In fruit flies, Drosophila melanogaster found in neurons that respond to absolute temperature, not on its change, reported in Current Biology. The cold sensors are activated at a temperature below 25 degrees Celsius and hamper the work of one of the groups of neurons that regulate the rhythms of sleep and wakefulness of an insect. Because of this, at low temperatures fruit flies sleep longer and are less active in those hours when they are normally awake. Most likely, this allows them to wait for more favorable conditions while saving energy.
The most sensitive cells (receptor neurons) responds to change of a parameter — light, temperature, body position in space and other things. Thresholds of sensitivity vary depending on external conditions. For example, if a person got into the bath with water temperature of 33 degrees Celsius, he will first feel the heat, and in a few minutes — no longer, because the thermoreceptors of the skin are accustomed to that temperature and no longer be activated in response to it.
In the Central nervous system — the brain and spinal cord (in the case of invertebrates, in different clusters of nerve cells, ganglia), the information is usually not directly from receptor neurons, and few links of the cells-the mediator, which encodes signals that strengthen or weaken them, to gather information from several groups of receptors from and so on. The Central parts of the nervous system re-process the data and generate commands to the neurons that control the muscles and internal organs. These cells provide the physiological and behavioral response to environmental conditions. This is the General scheme, but specifically in the nervous system are encoded, for example, absolute and relative temperature of the ambient air and how the brain responds to this information not too clear.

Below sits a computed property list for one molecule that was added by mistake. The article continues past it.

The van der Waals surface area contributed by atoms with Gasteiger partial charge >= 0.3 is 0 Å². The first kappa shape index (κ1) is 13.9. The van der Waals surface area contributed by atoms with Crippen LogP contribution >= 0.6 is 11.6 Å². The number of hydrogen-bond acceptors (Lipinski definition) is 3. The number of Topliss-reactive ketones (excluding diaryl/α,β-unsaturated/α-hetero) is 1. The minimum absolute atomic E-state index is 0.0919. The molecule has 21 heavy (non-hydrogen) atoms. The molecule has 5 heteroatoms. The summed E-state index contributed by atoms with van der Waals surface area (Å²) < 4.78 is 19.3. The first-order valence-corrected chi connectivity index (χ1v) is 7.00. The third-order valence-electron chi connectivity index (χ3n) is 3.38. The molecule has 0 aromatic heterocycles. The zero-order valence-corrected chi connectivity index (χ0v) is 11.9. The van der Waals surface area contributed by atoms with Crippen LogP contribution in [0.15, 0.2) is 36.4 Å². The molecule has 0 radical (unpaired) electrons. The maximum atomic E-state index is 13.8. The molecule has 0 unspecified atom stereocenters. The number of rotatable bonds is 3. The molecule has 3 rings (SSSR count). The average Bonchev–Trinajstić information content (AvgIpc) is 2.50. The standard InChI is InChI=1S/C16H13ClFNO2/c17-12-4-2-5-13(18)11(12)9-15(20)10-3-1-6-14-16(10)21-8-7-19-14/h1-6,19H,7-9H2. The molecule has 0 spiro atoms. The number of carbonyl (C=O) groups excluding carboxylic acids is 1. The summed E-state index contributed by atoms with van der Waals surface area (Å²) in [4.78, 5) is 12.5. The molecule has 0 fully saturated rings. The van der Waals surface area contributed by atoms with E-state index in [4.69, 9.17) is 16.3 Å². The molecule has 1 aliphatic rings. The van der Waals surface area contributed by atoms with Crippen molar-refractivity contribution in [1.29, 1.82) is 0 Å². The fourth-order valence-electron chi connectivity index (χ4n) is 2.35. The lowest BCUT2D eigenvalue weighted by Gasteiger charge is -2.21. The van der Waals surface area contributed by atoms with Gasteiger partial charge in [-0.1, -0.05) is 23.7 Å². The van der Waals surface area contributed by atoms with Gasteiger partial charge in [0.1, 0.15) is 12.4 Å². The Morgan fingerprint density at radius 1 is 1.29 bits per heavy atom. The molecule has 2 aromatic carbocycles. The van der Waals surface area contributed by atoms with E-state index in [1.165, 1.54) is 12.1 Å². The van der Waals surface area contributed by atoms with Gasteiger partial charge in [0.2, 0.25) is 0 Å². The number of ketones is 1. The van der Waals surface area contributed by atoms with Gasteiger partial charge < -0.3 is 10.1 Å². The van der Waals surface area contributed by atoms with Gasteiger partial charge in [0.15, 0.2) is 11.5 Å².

To clarify the neural mechanisms of perception of temperature and responses to staff American at northwestern University, headed by Marco Gallio (Gallio Marco) decided on the Drosophila is a well — studied insect with a relatively small number of nerve cells. The temperature of the body of Drosophila is strongly dependent on the environment, as the activity of the flies: if sharply colder, the insect will quickly lose the ability to fly or even walk.
Researchers using techniques current clamp, two-photon microscopy and dyes that respond to changes in intracellular calcium concentrations, recorded the signals that generate nerve cells TPN (thermosensory projection neurons) in the brain of Drosophila (ganglia located in the head of an insect. They are similar to the brain of vertebrates location, but not the mechanism of the formation). These cells receive information from thermoreceptors (TRN thermosensory receptor neurons) on the antennae. What neurons transmit information to TPN, was measured using immunofluorescence and electrophysiology.
In parallel with the collection of electrophysiological data, neuroscientists have recorded the behavior of flies and celebrated when they are asleep, and when most active. Sleep considered any period longer than 5 minutes, or until the fruit fly didn’t move. The temperature in the room where the flies during the experiment was periodically increased or decreased by 2-5 degrees, but within the limits of 17-30 degrees Celsius. The usual insects had a temperature of +25 in which they were raised.